- Robert Nickels (ranickels),  09/01/2020 
  

A visit to the D J Everett III Radio Room

Honoring the legacy of a small town radio station owner
Category: Historic
Many successful career people are grateful for mentoring they received on the way to the top. But few have honored a memory as passionately as has been done by Beth Mann.   She's the owner of Ham Broadcasting which owns five stations in western Kentucky but the story is about her mentor, the late DJ Everett III who started WKDZ in Cadiz Kentucky in 1966.   Everett worked as...  READ MORE
- Robert Nickels (ranickels),  08/14/2020 
   Bob Heil's favorite radio is the Moseley CM-1 which the developer, John Clemmons, told Carl Moseley stood for Clemens Manufacturing number 1.   "No", Mr. Moseley said, "That stands for Carl Moseley number 1!"As that may be, there's yet another CM-1 receiver and it was made by the Multi Products Company of Oak Park, Michigan.As wikipedia states:  "CON...  READ MORE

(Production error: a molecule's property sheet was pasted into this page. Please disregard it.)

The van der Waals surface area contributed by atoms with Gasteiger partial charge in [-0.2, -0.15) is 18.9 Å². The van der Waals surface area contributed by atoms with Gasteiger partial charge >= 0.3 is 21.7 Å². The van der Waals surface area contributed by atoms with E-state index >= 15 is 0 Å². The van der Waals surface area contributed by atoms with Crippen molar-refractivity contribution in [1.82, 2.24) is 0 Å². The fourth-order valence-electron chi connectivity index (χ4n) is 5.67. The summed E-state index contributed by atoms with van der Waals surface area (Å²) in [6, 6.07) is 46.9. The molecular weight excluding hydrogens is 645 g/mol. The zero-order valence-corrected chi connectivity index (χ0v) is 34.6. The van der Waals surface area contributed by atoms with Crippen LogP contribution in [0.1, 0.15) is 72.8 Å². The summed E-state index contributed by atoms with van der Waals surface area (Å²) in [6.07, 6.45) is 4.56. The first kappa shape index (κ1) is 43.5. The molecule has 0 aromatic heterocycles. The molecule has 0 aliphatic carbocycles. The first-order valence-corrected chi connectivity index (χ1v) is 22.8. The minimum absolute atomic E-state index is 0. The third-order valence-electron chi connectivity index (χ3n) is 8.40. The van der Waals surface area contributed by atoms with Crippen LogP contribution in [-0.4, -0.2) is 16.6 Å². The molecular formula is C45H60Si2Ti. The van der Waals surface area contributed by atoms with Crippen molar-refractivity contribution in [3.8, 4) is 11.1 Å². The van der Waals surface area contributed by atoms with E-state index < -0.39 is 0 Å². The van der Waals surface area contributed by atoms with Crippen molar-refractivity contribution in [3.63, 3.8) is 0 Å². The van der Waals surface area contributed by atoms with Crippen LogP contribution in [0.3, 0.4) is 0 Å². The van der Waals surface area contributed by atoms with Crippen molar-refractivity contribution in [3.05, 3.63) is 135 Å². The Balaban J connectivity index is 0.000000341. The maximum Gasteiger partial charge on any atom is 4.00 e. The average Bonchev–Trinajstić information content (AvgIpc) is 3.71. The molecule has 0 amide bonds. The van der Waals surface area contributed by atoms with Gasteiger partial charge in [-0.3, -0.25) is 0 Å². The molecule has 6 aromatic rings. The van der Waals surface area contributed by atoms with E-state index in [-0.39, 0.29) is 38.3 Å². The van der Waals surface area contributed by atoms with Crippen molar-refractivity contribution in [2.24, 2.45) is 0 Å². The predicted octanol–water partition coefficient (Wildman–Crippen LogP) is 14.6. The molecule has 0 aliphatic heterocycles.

- Robert Nickels (ranickels),  08/13/2020 
    Jay Miller KK5IM recently wrote an article in Electric Radio magazine about fulfilling his dream of building a homebrew "AM Kilowatt" transmitter (375 watts output by today's standards).     His crystal-controlled exciter that drive the 813 was based on his Novice transmitter, which was built by his grand-uncle back in the 1960s when Novice class hams were l...  READ MORE
- Robert Nickels (ranickels),  07/09/2020 
  

Bias control of Class E amplfiers

Previously undocumented phenomenon
Category: Technical
Micro SDR innovator Guido PE1NNZ has implemented polar modulation using an Arduino MCU and a class E PA.   For more informartion on this fascinating project, join the discussion group at https://groups.io/g/ucxInitially, Guido's design implemented the polar or EER modulation scheme using modifications to the QCX CW transceiver hardware in the traditional way as described by Leonard K...  READ MORE
- Robert Nickels (ranickels),  06/20/2020